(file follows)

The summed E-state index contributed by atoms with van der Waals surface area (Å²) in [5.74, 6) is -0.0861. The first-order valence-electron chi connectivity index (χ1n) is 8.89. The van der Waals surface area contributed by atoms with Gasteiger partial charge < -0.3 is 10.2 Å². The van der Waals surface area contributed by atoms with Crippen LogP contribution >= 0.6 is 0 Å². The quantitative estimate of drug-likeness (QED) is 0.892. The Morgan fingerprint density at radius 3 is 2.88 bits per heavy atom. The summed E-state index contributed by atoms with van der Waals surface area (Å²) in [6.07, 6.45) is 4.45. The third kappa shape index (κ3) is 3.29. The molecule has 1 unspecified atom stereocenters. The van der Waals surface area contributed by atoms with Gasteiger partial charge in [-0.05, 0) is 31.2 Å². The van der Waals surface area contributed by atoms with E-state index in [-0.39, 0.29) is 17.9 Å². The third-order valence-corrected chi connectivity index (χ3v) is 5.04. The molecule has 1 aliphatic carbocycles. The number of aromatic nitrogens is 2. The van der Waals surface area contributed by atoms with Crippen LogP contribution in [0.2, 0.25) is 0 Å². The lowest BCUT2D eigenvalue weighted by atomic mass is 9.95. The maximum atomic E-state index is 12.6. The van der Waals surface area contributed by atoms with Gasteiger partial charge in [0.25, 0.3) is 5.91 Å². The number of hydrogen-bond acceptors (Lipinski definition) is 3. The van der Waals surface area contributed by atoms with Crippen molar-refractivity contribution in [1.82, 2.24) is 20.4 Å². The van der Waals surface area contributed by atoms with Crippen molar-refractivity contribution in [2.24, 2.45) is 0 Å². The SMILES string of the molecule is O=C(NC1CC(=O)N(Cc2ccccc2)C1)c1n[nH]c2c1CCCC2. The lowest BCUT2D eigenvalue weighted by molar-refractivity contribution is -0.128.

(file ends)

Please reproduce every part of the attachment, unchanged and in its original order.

The summed E-state index contributed by atoms with van der Waals surface area (Å²) in [5.74, 6) is -0.0861. The first-order valence-electron chi connectivity index (χ1n) is 8.89. The van der Waals surface area contributed by atoms with Gasteiger partial charge < -0.3 is 10.2 Å². The van der Waals surface area contributed by atoms with Crippen LogP contribution >= 0.6 is 0 Å². The quantitative estimate of drug-likeness (QED) is 0.892. The Morgan fingerprint density at radius 3 is 2.88 bits per heavy atom. The summed E-state index contributed by atoms with van der Waals surface area (Å²) in [6.07, 6.45) is 4.45. The third kappa shape index (κ3) is 3.29. The molecule has 1 unspecified atom stereocenters. The van der Waals surface area contributed by atoms with Gasteiger partial charge in [-0.05, 0) is 31.2 Å². The van der Waals surface area contributed by atoms with E-state index in [-0.39, 0.29) is 17.9 Å². The third-order valence-corrected chi connectivity index (χ3v) is 5.04. The molecule has 1 aliphatic carbocycles. The number of aromatic nitrogens is 2. The van der Waals surface area contributed by atoms with Crippen LogP contribution in [0.2, 0.25) is 0 Å². The lowest BCUT2D eigenvalue weighted by atomic mass is 9.95. The maximum atomic E-state index is 12.6. The van der Waals surface area contributed by atoms with Gasteiger partial charge in [0.25, 0.3) is 5.91 Å². The number of hydrogen-bond acceptors (Lipinski definition) is 3. The van der Waals surface area contributed by atoms with Crippen molar-refractivity contribution in [1.82, 2.24) is 20.4 Å². The van der Waals surface area contributed by atoms with Crippen molar-refractivity contribution in [2.24, 2.45) is 0 Å². The SMILES string of the molecule is O=C(NC1CC(=O)N(Cc2ccccc2)C1)c1n[nH]c2c1CCCC2. The lowest BCUT2D eigenvalue weighted by molar-refractivity contribution is -0.128.